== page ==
• Frank Mannino. First lieutenant to Salvatore Giuliano, a famous Sicilian bandit who led Sicily’s quest for annexation to the U.S. after World War II. Mannino was found guilty of taking part in the Portella della Ginestra, a famous massacre on May 1, 1947 in which 11 died and 27 were injured. The motive remains unconfirmed. In 1952 Mannino was sentenced to 302 years in prison but was pardoned in 1978. He died in 2016 in Genoa as a converted Jehovah’s Witness.
  • Gigino “The King” Giuliano. Head of the Nuova Famiglia, a rival of New Organized Camorra. Son of a smuggler, he replaced his father as head of the clan in the mid-70s and ran it for 30 years. Turned state witness in 2002.
Gigino Giuliano. La Repubblica Napoli photo

In the 1970s, the Camorra crime syndicate was ruthless and ran Campania with an iron fist. It barely slowed down with the imprisonment of their bosses who still did business behind Procida’s prison walls.They recruited prisoners to help carry out their wishes once freed into the world.

Retaggio knew them all.

“They were very nice and very proper,” he said. “For example, Frank Mannino was very nice. Gigino Giuliano, the head of the Nuova Camorra Organizatta, made me coffee and sent it to me every evening.”

Gigino Giuliano

One time in the ‘70s after Giuliano had been freed, much to Retaggio’s surprise, Giuliano returned to the island. This time he arrived on a big boat with friends and a beautiful woman on his arm.

“He yelled at me, ‘Doctor Retaggio! Doctor Retaggio!’” he said. “‘You’re not a doctor! You’re a saint!”

When World War II ended in 1945, Retaggio said 22 of Mussolini’s fascists ended up in Procida’s prison. Some wound up getting shipped to Naples and shot. Retaggio remembers back on them with sympathy.

“They were young,” he said. “They were innocent. They didn’t do anything.”

The next morning Marina and I trekked up the hill we’ve taken many times and took the prison tour. It’s hard to grasp well-heeled mafiosi living in squalor until you get inside the prison walls. That’s where you can picture them mixed in with common thieves, petty crooks and other murderers.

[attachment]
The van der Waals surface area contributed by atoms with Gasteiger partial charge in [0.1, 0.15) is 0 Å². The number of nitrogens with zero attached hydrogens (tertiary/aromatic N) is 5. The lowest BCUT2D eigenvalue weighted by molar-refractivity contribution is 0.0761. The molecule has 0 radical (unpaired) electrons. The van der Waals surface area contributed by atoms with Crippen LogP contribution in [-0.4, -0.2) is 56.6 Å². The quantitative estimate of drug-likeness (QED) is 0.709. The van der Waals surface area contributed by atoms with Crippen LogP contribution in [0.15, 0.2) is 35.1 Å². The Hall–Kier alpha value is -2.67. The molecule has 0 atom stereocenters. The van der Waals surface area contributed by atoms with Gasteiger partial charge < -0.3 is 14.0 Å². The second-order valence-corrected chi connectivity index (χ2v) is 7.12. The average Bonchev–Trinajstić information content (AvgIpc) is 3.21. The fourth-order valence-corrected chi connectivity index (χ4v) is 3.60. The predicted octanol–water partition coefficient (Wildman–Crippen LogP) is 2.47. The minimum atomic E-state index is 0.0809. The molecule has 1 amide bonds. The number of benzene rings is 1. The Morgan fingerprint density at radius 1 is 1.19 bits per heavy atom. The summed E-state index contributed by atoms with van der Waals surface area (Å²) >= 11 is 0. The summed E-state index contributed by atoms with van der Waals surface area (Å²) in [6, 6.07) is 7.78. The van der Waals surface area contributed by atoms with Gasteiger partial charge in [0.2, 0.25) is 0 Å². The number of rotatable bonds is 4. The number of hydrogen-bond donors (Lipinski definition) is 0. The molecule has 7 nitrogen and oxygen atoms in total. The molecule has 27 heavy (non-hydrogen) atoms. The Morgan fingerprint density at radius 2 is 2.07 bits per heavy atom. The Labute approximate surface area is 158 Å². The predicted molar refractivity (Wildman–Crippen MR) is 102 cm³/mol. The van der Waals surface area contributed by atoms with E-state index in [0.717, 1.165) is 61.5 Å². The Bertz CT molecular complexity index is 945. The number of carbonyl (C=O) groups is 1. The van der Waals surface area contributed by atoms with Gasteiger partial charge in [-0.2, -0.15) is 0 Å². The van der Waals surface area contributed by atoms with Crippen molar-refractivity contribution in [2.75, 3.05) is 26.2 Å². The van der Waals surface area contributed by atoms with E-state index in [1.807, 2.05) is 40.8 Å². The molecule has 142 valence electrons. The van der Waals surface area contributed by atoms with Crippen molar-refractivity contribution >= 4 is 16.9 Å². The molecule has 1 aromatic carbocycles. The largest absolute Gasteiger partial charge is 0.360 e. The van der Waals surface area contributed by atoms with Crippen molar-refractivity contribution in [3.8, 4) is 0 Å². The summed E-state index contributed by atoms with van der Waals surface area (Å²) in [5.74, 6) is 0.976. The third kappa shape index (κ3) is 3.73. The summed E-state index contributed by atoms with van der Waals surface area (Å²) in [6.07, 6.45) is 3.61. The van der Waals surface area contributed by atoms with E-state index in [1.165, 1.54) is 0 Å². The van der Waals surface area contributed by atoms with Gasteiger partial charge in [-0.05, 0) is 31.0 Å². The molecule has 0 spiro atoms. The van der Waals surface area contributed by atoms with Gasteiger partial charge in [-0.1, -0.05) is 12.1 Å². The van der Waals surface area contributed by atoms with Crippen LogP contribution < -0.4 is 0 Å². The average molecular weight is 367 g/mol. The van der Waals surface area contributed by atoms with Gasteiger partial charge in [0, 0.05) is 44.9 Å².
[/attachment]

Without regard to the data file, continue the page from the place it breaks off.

The doctor’s office. Photo by Marina Pascucci

The prison today

The entrance is two decaying Greek columns bookending a rusted gate under a small statue of the Virgin Mary and the words “ISTITUTO di PENA (PENALTY INSTITUTE).” It looks like a post-apocalyptic gate to hell. 

The walls are crumbling, yellowed concrete, pockmarked with windows that look like black eyes from a raging fire. But instead they look out to the marina below and the bay beyond, prime real estate if you can overlook the past tenants and two centuries of filth.

The view from inside the walls is like an optical illusion where one side of the world reflects its opposite on the other side. We gathered with 10 other tourists (reflecting Italy’s travel restrictions on other nations, all were Italians) in the courtyard inside the prison entrance.

The guide gave a brief history of the prison and included something I never read before: Officials brought in cats from the mainland to solve the growing problem with rats. That explains why Marina and I spent about an hour before the tour feeding three cuddly, lovely strays that hang outside the prison walls.

The prison is four stories high but only two stories are above ground. The first two are special cells for the truly deplorable. The guide’s description reminded me of the prison in Venice’s St. Mark’s. A bridge leads to its subterranean hellhole and the walk is the last time the prisoner sees Venice’s beautiful lagoon. It’s why they call it the Bridge of Sighs.